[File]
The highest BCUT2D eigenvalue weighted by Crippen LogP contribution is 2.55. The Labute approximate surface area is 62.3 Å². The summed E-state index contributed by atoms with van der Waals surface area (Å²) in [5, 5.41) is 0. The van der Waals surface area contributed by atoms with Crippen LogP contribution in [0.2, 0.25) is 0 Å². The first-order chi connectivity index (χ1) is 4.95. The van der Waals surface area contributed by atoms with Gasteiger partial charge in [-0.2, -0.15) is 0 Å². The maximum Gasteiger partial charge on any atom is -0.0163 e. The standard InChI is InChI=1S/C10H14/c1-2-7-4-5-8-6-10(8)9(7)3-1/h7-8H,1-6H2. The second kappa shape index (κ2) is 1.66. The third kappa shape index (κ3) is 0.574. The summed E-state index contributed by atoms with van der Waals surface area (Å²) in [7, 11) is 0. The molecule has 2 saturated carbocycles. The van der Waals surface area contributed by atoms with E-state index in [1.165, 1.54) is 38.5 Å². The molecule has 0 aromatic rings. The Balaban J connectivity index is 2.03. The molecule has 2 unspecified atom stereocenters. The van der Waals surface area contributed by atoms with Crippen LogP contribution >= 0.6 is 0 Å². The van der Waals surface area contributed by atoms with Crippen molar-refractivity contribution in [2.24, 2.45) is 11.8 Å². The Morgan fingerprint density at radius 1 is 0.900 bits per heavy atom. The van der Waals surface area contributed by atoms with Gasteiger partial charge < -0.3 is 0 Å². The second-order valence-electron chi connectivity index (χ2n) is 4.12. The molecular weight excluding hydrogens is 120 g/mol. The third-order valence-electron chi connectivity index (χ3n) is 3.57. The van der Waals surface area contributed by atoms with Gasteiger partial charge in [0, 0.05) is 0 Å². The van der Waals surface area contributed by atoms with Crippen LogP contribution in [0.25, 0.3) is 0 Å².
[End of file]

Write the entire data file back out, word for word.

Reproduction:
The highest BCUT2D eigenvalue weighted by Crippen LogP contribution is 2.55. The Labute approximate surface area is 62.3 Å². The summed E-state index contributed by atoms with van der Waals surface area (Å²) in [5, 5.41) is 0. The van der Waals surface area contributed by atoms with Crippen LogP contribution in [0.2, 0.25) is 0 Å². The first-order chi connectivity index (χ1) is 4.95. The van der Waals surface area contributed by atoms with Gasteiger partial charge in [-0.2, -0.15) is 0 Å². The maximum Gasteiger partial charge on any atom is -0.0163 e. The standard InChI is InChI=1S/C10H14/c1-2-7-4-5-8-6-10(8)9(7)3-1/h7-8H,1-6H2. The second kappa shape index (κ2) is 1.66. The third kappa shape index (κ3) is 0.574. The summed E-state index contributed by atoms with van der Waals surface area (Å²) in [7, 11) is 0. The molecule has 2 saturated carbocycles. The van der Waals surface area contributed by atoms with E-state index in [1.165, 1.54) is 38.5 Å². The molecule has 0 aromatic rings. The Balaban J connectivity index is 2.03. The molecule has 2 unspecified atom stereocenters. The van der Waals surface area contributed by atoms with Crippen LogP contribution >= 0.6 is 0 Å². The van der Waals surface area contributed by atoms with Crippen molar-refractivity contribution in [2.24, 2.45) is 11.8 Å². The Morgan fingerprint density at radius 1 is 0.900 bits per heavy atom. The van der Waals surface area contributed by atoms with Gasteiger partial charge < -0.3 is 0 Å². The second-order valence-electron chi connectivity index (χ2n) is 4.12. The molecular weight excluding hydrogens is 120 g/mol. The third-order valence-electron chi connectivity index (χ3n) is 3.57. The van der Waals surface area contributed by atoms with Gasteiger partial charge in [0, 0.05) is 0 Å². The van der Waals surface area contributed by atoms with Crippen LogP contribution in [0.25, 0.3) is 0 Å².